I grew up playing sports where the winner was determined by which team scored the most points. That was all that mattered – scoring one more point than your opponent. And although I watched sports on TV that were “judged,” such as figure skating or gymnastics, it wasn’t until recently I began feeling uneasy about that scoring model.

My daughter, a dancer since she was four years old, has been participating in competitive dance for the last four years. Now in high school, more than ever, she has been feeling the burden of trying to be perfect on the dance floor. As a father and Christian, it is hard for me to see her battle with a quest for perfection when I know only He is perfect, and my daughter was uniquely and perfectly made as she is – warts and all.

I have become increasingly uncomfortable with individuals participating in contests that are judged-especially youth. I do not believe judgement is healthy or rooted in Christian morality. In basketball, for example, you can have an “ugly win.” Though not your best performance and certainly not perfect, you can still win the game. And while human error or bias can have some impact on the outing of a football game (e.g. referees), the final winner is almost always determined by points scored and not a judge’s interpretation. Now, I am fully aware that in sports like dance athletes are earning points, and points determine the winner. However, the points are awarded by people-who are only human after all-and we are naïve to think that judges do not have preferences of dance styles, artistry, or coaches. Just the other day during a Winter Olympics’ snowboard competition, where points are awarded for the tricks the athletes perform, analysts shared dismay at some of the decisions of the judges. Snowboarders are not flying fifteen feet into the air to put a ball into a net; they do so with the hope and expectation the trick will earn them points from a judge.

What about outside of sports? Dare I say judgement is rampant in society today. During a recent dinner table conversation, my two high school children told me in no uncertain terms, “To survive in high school you need to judge and be judged. That’s just how it works.” The extent to which they are willing to tolerate the judging determines which extracurricular activities they join, who their friends are, and what values & beliefs they share publicly. The same is true for adults. Though we may not always share our judgements aloud, aren’t we constantly judging what other people say, do, wear, and believe? And often we judge others for things they have zero control over such as the color of their skin or physical disability. Why is that? Does it make us feel better about ourselves? Are we intolerant and unaccepting? Do we believe we are better than everyone else? Are we just lazy, and stereotypes help us to be more efficient at categorizing information? Or have we simply lost sight of fundamental human decency? We, as a culture, cannot even seem to ask basic questions of one another without judging. “Why did you dye your hair that color?” “Why did you do the assignment that way?” “What were you thinking?” We are so accustomed to being judged we hear the tone of criticism in most questions asked of us.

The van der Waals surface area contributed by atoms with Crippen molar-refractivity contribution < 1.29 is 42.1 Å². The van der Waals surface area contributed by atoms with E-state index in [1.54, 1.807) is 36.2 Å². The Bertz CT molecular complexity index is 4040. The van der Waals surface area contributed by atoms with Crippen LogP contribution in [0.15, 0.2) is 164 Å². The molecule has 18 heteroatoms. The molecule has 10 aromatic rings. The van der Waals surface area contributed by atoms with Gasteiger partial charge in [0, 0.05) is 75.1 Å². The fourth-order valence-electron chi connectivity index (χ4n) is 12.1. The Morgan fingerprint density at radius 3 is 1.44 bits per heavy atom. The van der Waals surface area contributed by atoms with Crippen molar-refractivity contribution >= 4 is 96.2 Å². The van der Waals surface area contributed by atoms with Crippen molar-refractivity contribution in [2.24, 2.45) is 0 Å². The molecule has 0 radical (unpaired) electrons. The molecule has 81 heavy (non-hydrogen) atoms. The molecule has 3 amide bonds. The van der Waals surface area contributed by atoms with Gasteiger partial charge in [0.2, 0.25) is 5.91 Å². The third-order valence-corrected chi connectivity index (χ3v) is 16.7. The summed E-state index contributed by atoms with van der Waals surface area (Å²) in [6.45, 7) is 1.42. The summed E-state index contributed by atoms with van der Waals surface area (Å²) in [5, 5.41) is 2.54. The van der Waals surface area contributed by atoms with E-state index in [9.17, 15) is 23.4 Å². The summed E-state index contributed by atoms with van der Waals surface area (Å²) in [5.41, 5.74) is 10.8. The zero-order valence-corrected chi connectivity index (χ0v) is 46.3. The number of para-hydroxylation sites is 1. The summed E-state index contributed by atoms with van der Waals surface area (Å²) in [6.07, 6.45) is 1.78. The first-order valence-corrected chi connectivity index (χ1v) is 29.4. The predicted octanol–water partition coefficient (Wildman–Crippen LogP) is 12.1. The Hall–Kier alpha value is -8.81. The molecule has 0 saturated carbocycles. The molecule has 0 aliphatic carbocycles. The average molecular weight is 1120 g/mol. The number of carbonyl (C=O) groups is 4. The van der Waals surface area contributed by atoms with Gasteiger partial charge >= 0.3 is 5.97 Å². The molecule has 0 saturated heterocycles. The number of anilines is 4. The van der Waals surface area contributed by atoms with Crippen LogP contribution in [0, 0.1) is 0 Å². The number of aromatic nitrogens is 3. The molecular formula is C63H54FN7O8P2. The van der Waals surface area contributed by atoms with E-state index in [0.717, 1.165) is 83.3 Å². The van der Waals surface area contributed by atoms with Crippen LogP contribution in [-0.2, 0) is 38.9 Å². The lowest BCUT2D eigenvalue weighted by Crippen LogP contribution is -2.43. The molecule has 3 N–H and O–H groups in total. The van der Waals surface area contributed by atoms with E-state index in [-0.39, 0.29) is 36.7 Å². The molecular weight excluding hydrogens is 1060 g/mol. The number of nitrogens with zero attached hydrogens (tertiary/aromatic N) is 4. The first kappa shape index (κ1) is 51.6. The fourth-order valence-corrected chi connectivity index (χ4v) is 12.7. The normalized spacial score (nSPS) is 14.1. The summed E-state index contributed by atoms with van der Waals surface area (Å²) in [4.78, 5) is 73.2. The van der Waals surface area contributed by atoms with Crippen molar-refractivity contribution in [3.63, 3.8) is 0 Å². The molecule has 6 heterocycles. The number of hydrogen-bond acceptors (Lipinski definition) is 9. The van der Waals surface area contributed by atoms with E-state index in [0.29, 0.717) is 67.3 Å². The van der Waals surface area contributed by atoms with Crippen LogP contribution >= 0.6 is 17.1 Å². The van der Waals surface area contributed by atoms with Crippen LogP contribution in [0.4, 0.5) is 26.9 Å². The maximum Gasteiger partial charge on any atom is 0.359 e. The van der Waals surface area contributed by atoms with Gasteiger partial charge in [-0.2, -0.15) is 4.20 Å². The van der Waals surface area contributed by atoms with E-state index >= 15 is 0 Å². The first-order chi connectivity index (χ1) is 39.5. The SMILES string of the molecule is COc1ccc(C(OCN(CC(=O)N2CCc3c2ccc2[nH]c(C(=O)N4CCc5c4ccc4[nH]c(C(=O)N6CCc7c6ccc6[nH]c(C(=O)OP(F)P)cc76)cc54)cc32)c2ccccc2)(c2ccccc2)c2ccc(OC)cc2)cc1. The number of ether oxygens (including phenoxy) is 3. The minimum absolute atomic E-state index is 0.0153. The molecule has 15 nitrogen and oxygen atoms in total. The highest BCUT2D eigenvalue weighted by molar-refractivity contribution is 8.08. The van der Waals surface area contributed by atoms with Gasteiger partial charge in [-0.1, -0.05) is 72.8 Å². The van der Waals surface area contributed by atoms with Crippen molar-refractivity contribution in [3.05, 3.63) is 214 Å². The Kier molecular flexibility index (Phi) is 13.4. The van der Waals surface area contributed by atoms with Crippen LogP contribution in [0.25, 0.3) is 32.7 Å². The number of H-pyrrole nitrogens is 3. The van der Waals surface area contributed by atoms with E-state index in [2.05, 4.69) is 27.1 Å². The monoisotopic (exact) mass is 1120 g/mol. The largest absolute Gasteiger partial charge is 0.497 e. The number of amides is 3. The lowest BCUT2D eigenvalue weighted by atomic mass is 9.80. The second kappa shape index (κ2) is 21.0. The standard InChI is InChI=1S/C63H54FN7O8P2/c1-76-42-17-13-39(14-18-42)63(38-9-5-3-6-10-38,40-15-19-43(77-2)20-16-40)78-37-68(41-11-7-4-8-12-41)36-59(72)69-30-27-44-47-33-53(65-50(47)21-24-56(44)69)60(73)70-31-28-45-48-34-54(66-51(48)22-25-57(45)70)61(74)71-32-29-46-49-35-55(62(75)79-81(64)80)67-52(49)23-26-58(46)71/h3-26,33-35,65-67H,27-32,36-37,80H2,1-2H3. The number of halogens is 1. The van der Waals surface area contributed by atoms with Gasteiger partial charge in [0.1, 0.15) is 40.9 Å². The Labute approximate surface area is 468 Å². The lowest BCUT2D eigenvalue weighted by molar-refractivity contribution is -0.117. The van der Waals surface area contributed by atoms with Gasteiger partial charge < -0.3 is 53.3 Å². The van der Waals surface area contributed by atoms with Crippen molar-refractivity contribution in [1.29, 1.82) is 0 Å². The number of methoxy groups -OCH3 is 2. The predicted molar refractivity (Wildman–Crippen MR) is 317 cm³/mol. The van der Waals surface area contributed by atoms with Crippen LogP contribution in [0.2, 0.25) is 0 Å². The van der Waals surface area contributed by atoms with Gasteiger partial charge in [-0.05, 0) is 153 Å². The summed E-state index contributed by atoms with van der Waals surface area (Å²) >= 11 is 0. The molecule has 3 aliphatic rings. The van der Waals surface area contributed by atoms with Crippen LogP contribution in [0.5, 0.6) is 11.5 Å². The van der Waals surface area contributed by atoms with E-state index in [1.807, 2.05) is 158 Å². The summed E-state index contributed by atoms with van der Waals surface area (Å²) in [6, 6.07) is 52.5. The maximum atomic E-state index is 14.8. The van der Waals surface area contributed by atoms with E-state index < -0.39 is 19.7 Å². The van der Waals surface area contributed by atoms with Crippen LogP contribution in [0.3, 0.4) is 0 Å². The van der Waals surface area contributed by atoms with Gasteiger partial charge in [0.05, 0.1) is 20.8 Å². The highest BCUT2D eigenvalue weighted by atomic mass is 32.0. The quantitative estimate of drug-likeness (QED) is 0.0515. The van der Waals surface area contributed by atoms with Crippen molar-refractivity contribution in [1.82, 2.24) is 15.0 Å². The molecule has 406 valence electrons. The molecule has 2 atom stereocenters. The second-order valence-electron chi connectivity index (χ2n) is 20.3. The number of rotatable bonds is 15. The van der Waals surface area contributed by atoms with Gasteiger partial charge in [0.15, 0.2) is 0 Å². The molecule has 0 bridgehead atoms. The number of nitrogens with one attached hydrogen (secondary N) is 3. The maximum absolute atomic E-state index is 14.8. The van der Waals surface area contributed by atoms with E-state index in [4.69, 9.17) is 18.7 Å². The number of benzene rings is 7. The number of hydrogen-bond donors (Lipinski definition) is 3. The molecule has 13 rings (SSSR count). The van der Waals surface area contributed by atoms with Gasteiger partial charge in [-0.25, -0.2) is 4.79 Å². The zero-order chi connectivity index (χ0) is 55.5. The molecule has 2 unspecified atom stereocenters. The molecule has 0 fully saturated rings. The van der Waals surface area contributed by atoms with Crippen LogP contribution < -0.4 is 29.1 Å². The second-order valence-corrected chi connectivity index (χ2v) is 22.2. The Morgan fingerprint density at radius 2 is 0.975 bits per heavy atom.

“Stop judging, that you may not be judged. For as you judge, so will you be judged, and the measure with which you measure will be measured out to you. Why do you notice the splinter in your brother’s eye, but do not perceive the wooden beam in your own eye? How can you say to your brother, ‘Let me remove that splinter from your eye,’ while the wooden beam is in your eye? You hypocrite, remove the wooden beam from your eye first; then you will see clearly to remove the splinter from your brother’s eye.” (Matthew 7:1-5)

In large part, I believe, the problem rests in comparison. Not only is “comparison the thief of joy,” as Theodore Roosevelt once said, comparison robs us of our God-given gifts of faith, hope, and love. When I was a teenager, my grandmother compared me and my accomplishments to her sister’s grandson. I was always hearing about him and what he had done. I felt like I was at most a disappointment and at least needed to brag on myself more (not a strong suit of mine). Today, we have social media. In an instant, we can see what family and friends are up to and how their lives appear so much more exciting and rewarding than ours. And when we see others who look, act, or talk different from us by comparison, we judge them. We say things like, “I would never let my daughter wear that.” Or, “How can they afford such a nice vacation? They must have a lot of credit card debt.”

And so, I challenge myself and ask you to join me. Can we compare less and be more tolerant? Can we talk with a tone of empathy and acceptance rather than criticism? Can we love our authentic selves and not fall prisoner to the judgement of others? Can we be merciful and assume the best in others? And can we agree that differences are a source of strength, excellence, and prosperity when working towards a common good? And if we can, wouldn’t we be earning the highest scores? You be the judge.

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